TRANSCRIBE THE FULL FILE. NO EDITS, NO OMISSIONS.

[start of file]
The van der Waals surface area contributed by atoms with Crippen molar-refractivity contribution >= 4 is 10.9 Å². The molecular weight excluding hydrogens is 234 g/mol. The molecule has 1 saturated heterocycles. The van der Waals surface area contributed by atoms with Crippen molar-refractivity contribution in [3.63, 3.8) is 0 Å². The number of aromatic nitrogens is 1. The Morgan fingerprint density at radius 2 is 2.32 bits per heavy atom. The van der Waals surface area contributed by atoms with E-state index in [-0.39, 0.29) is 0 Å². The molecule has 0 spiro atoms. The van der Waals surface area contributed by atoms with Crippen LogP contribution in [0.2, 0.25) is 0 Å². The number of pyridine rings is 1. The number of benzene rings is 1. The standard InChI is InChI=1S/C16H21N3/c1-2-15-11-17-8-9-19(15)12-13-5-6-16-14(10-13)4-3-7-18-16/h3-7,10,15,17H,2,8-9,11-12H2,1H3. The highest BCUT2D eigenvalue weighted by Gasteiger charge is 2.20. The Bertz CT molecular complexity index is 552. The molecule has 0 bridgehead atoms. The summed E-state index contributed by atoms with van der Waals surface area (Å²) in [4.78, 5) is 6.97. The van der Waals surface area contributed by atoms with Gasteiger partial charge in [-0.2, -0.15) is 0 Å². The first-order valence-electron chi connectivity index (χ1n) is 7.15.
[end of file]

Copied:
The van der Waals surface area contributed by atoms with Crippen molar-refractivity contribution >= 4 is 10.9 Å². The molecular weight excluding hydrogens is 234 g/mol. The molecule has 1 saturated heterocycles. The van der Waals surface area contributed by atoms with Crippen molar-refractivity contribution in [3.63, 3.8) is 0 Å². The number of aromatic nitrogens is 1. The Morgan fingerprint density at radius 2 is 2.32 bits per heavy atom. The van der Waals surface area contributed by atoms with E-state index in [-0.39, 0.29) is 0 Å². The molecule has 0 spiro atoms. The van der Waals surface area contributed by atoms with Crippen LogP contribution in [0.2, 0.25) is 0 Å². The number of pyridine rings is 1. The number of benzene rings is 1. The standard InChI is InChI=1S/C16H21N3/c1-2-15-11-17-8-9-19(15)12-13-5-6-16-14(10-13)4-3-7-18-16/h3-7,10,15,17H,2,8-9,11-12H2,1H3. The highest BCUT2D eigenvalue weighted by Gasteiger charge is 2.20. The Bertz CT molecular complexity index is 552. The molecule has 0 bridgehead atoms. The summed E-state index contributed by atoms with van der Waals surface area (Å²) in [4.78, 5) is 6.97. The van der Waals surface area contributed by atoms with Gasteiger partial charge in [-0.2, -0.15) is 0 Å². The first-order valence-electron chi connectivity index (χ1n) is 7.15.